"You remember the hashtag Maureen Dowd created for him in her Sunday column? Instead of #metoo, she came up with something more appropriate for him--#me." 

"Perfect," Rona said with a sad smile.



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Monday, February 12, 2018

February 12, 2018--Our Best Hope

What else is new. Over breakfast Saturday Rona and I were again talking about Donald Trump. This was in the midst of the Rob Porter fiasco. 

The fiasco was not about his two battered ex-wives (that was tragic) but about the way chief of staff Kelly handled, no, ignored the situation and tried to cover up the fact that Porter was denied a security clearance because the FBI found he was a spousal abuser.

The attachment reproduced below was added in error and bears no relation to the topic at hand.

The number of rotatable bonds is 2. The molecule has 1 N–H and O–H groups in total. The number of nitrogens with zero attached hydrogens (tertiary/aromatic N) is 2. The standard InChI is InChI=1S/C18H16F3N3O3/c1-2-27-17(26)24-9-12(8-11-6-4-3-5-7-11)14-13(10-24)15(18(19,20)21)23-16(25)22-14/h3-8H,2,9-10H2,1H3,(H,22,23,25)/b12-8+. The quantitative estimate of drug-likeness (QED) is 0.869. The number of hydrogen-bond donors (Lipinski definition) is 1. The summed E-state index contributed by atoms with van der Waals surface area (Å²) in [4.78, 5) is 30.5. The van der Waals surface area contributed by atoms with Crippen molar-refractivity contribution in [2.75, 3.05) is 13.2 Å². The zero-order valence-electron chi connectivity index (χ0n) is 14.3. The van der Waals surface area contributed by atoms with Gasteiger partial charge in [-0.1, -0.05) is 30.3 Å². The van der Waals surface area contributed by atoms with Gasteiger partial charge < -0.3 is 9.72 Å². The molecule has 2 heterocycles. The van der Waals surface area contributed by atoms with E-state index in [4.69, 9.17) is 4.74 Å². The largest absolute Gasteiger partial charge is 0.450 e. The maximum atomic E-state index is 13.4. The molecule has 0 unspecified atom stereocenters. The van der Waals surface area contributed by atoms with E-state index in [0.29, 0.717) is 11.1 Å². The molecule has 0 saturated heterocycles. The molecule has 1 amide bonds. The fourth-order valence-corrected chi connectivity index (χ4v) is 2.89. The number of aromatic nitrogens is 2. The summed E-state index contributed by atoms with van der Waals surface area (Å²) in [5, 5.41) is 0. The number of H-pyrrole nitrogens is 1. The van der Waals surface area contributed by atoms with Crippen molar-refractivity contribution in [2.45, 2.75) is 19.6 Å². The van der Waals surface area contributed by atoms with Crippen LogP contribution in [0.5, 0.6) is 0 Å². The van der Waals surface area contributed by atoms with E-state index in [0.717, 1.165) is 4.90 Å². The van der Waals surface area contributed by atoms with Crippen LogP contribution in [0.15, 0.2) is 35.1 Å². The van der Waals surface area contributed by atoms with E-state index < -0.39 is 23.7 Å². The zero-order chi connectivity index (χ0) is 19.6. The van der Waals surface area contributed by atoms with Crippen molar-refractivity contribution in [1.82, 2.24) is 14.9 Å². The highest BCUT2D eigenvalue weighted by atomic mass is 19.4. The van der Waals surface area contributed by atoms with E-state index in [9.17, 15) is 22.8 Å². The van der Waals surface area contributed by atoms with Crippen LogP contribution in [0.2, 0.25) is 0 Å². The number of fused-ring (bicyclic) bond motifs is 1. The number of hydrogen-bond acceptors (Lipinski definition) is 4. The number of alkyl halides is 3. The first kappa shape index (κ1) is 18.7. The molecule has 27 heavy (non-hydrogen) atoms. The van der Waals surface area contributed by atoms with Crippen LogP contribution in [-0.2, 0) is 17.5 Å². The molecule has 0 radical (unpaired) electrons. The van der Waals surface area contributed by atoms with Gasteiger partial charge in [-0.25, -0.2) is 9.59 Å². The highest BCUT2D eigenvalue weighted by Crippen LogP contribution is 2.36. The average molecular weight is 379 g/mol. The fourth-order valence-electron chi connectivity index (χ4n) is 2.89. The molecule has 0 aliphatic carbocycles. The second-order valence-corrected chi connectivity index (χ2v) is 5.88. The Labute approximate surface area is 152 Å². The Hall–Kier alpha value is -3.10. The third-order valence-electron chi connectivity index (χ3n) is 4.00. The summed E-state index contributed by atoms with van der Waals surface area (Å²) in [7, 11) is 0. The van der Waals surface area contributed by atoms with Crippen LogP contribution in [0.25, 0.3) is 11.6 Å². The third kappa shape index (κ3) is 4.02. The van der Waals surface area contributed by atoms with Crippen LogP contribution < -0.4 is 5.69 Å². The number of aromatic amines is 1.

Additionally distressing, no one on the Trump team, including its supreme leader, did anything about it until it became publicly known and the White House was reluctantly forced to fire him. 

Reluctantly, not because Porter did such a good job, which was to manage the paper flow to Trump. Considering the fact that Trump does't read, that suggests Porter's was less than a full time job, which--gossip--meant he had the time to fool around with Trump uber-insider Hope Hicks. 

Trump and his Praetorian Guard handled his firing very gently--praising Porter highly as he was marched out the White House door because Trump and his inner circle feared he might show up on Robert Mueller's witness list and they didn't want to do anything further to incite him. 

Oh the stories Porter could tell Mueller from his vantage point right outside the Oval Office.

"You remember" Rona said, "the first person we knew who said he was not only putting out a Trump lawn sign but predicted that Trump would secure the nomination and also win the election?"